On the 2nd day of brain injury awareness month in the USA, Brain Injury Insider host Michael V. Kaplen discusses the impact of traumatic brain injury on children and their families.
Brain injury is often misunderstood and often misdiagnosed.
It is a devastating injury to individuals, to their family and friends, which carries an enormous cost to society.
As a society, we are facing a silent epidemic which we must confront and properly address.
During Brain Injury Awareness Month 2021, we must confront the important issues faced by brain injury survivors and their families.
Our brain organizes all our information. Our brain controls our executive function. Our brain is the core of our existence. It allows for our independence, and it is our spirit and our soul.
So what does a brain injury do to our relationship with our loved ones?
How does a brain injury affect families?
Medical science has made incredible progress in saving lives.
Now we must spend the same resources in repairing and rebuilding that life.
The needs of our medical miracles must be addressed.
We must devote our research and efforts to a person centered approach, and address the lifelong chronic problems associated with a brain injury.
Because a brain injury affects everyone.
It affects the individual, it affects his or her spouse, it affects his or her children. It impacts an individual's entire social network.
Brain injury can destroy a marriage. It can turn a spouse into a parent.
I've heard people say I love my husband, but he's now a stranger.
I've heard others say I am now a nurse and no longer a parent.
What is needed is outside support.
What is needed is more public focus.
Hopefully, the discussions this month will draw awareness to this critical public health issue, with five point two million Americans now living below the radar screen.
When you have to become destitute as a last resort to receive brain injury service and qualify for Medicaid because your insurance company refuses to authorize these services, that something is seriously wrong.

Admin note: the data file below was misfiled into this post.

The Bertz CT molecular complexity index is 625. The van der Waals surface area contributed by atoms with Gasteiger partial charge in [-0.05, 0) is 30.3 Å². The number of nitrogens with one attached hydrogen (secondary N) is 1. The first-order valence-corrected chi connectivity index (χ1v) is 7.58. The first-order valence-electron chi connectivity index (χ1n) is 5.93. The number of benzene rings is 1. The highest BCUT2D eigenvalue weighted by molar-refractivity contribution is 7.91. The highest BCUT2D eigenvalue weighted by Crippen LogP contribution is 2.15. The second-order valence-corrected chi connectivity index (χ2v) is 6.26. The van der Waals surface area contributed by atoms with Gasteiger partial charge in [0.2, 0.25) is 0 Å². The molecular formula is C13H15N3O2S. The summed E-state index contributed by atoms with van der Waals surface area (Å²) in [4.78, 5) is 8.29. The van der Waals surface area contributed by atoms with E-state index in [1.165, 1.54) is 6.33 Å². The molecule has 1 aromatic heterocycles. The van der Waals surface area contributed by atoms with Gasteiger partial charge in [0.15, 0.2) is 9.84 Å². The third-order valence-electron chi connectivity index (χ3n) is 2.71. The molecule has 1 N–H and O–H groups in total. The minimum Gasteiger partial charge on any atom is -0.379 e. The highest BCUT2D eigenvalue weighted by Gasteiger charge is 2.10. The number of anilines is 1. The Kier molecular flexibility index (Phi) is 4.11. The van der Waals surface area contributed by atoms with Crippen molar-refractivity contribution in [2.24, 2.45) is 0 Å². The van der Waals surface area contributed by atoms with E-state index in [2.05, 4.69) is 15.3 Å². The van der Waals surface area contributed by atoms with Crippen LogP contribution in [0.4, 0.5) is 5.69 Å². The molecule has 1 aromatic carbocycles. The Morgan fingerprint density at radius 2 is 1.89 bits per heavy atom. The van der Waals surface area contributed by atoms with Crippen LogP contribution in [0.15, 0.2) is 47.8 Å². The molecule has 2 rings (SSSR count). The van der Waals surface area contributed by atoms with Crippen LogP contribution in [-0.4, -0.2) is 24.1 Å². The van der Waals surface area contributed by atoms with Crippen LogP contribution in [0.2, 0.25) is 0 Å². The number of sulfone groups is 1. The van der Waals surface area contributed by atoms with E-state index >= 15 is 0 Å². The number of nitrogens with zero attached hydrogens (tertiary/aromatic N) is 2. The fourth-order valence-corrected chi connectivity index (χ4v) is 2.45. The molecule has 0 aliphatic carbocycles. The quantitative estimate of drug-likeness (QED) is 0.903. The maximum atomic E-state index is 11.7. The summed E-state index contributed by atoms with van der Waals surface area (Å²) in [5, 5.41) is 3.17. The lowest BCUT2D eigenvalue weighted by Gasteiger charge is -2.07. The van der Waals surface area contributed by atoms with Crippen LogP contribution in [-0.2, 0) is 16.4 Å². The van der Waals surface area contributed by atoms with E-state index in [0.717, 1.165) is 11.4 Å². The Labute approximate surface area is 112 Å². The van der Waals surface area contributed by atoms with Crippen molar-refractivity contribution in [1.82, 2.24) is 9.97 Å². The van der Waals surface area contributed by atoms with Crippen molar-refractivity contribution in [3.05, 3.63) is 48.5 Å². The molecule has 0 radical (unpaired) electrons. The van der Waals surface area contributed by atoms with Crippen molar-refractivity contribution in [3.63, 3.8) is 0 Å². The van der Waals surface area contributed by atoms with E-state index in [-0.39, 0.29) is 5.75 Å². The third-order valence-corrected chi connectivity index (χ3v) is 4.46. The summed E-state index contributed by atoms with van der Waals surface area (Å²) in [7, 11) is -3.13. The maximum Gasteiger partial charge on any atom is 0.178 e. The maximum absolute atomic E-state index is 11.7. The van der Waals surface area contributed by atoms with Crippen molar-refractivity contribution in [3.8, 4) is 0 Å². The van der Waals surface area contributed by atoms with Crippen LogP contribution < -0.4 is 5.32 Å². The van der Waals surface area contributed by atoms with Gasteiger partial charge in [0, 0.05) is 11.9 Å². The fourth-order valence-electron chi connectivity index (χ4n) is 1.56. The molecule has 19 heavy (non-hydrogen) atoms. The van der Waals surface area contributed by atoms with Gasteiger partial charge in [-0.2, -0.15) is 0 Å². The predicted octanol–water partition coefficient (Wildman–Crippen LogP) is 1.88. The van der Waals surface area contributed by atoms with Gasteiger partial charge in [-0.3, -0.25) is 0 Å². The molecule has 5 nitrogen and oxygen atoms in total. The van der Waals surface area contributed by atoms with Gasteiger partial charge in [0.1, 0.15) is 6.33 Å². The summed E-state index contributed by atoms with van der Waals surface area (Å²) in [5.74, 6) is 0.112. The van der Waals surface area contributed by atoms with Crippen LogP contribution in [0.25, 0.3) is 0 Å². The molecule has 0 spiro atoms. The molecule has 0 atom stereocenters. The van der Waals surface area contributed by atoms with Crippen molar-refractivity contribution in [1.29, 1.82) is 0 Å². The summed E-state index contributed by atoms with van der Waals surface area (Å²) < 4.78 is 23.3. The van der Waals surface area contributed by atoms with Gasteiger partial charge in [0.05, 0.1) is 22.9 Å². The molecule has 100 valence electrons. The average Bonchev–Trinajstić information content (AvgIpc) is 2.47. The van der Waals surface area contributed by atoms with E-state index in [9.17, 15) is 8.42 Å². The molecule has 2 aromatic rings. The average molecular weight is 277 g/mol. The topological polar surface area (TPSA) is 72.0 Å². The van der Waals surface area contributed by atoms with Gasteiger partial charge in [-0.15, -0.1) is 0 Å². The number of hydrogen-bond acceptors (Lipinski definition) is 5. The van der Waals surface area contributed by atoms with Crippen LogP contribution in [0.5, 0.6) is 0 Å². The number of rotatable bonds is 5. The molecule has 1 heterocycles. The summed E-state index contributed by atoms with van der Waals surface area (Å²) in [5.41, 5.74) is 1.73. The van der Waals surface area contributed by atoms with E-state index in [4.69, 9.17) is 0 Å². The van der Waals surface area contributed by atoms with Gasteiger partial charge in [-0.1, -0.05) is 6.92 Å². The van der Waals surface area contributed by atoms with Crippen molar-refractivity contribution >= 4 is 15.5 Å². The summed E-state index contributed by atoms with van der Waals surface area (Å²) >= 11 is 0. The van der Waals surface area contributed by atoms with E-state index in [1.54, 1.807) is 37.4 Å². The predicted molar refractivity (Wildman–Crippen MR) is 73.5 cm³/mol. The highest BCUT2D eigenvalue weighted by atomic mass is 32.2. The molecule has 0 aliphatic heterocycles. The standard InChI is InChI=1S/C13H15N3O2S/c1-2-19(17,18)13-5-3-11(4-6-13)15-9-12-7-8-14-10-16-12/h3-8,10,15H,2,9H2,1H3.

And my friend today in the United States, something is seriously wrong.
I hope that someday we will find the cure for traumatic brain injury, but until then, we must invest the critical funds for increased research to ensure better outcomes.
We need to provide services and supports to individuals suffering from a brain injury as well as to their families.
The consequences of brain injury are multidimensional.
They are physical, mental and social.
In honor of Brain Injury Awareness Month, the Brain Injury Law Firm has released a new video, "The little bird who forgot how to fly: caring for a child with traumatic brain injury".
It is part of our series on brain injury awareness.
We created this video to shed light on how these injuries affect children and their parents.
It affects a child's ability to remember old skills and learn new ones.
Their parents who may be looking forward to their children maturing and growing into independent adults, find themselves confronted by the real possibility that their child may need their support and assistance long past adulthood.
We hope this video in communicating the difficulties in both children, and the difficulties faced by the parents, will cause the world to confront this important issue.
Find out more about Brain Injury Awareness Month at https://www.biausa.org/public-affairs/public-awareness/brain-injury-awareness